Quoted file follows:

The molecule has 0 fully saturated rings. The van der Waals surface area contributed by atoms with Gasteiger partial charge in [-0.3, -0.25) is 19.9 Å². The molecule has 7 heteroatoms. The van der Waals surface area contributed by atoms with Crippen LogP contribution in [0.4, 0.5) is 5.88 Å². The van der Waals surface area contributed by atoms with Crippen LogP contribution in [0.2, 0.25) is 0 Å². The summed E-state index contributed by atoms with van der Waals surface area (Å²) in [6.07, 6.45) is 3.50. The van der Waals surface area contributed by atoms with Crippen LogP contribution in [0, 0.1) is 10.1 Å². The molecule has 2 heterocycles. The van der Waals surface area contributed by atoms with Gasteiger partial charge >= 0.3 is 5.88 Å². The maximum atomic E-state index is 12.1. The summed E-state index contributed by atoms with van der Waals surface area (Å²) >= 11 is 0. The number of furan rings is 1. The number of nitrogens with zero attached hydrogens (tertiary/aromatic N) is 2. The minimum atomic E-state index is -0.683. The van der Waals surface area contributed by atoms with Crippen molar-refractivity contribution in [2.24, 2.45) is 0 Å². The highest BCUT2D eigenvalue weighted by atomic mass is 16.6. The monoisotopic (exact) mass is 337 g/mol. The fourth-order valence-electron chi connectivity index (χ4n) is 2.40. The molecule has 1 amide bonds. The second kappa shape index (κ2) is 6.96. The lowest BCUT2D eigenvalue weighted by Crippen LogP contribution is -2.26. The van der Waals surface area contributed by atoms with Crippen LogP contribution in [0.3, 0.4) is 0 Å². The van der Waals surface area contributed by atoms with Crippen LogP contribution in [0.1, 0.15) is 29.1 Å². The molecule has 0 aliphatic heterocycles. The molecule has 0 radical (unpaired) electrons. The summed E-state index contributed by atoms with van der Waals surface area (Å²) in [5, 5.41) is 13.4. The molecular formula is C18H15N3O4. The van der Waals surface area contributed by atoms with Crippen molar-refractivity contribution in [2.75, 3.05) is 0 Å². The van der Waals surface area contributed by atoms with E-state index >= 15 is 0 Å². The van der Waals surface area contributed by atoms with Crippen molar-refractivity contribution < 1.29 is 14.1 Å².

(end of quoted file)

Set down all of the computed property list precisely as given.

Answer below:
The molecule has 0 fully saturated rings. The van der Waals surface area contributed by atoms with Gasteiger partial charge in [-0.3, -0.25) is 19.9 Å². The molecule has 7 heteroatoms. The van der Waals surface area contributed by atoms with Crippen LogP contribution in [0.4, 0.5) is 5.88 Å². The van der Waals surface area contributed by atoms with Crippen LogP contribution in [0.2, 0.25) is 0 Å². The summed E-state index contributed by atoms with van der Waals surface area (Å²) in [6.07, 6.45) is 3.50. The van der Waals surface area contributed by atoms with Crippen LogP contribution in [0, 0.1) is 10.1 Å². The molecule has 2 heterocycles. The van der Waals surface area contributed by atoms with Gasteiger partial charge >= 0.3 is 5.88 Å². The maximum atomic E-state index is 12.1. The summed E-state index contributed by atoms with van der Waals surface area (Å²) >= 11 is 0. The number of furan rings is 1. The number of nitrogens with zero attached hydrogens (tertiary/aromatic N) is 2. The minimum atomic E-state index is -0.683. The van der Waals surface area contributed by atoms with Crippen molar-refractivity contribution in [2.24, 2.45) is 0 Å². The highest BCUT2D eigenvalue weighted by atomic mass is 16.6. The monoisotopic (exact) mass is 337 g/mol. The fourth-order valence-electron chi connectivity index (χ4n) is 2.40. The molecule has 1 amide bonds. The second kappa shape index (κ2) is 6.96. The lowest BCUT2D eigenvalue weighted by Crippen LogP contribution is -2.26. The van der Waals surface area contributed by atoms with Crippen LogP contribution in [0.3, 0.4) is 0 Å². The van der Waals surface area contributed by atoms with Crippen LogP contribution in [0.1, 0.15) is 29.1 Å². The molecule has 0 aliphatic heterocycles. The molecule has 0 radical (unpaired) electrons. The summed E-state index contributed by atoms with van der Waals surface area (Å²) in [5, 5.41) is 13.4. The molecular formula is C18H15N3O4. The van der Waals surface area contributed by atoms with Crippen molar-refractivity contribution in [2.75, 3.05) is 0 Å². The van der Waals surface area contributed by atoms with E-state index >= 15 is 0 Å². The van der Waals surface area contributed by atoms with Crippen molar-refractivity contribution < 1.29 is 14.1 Å².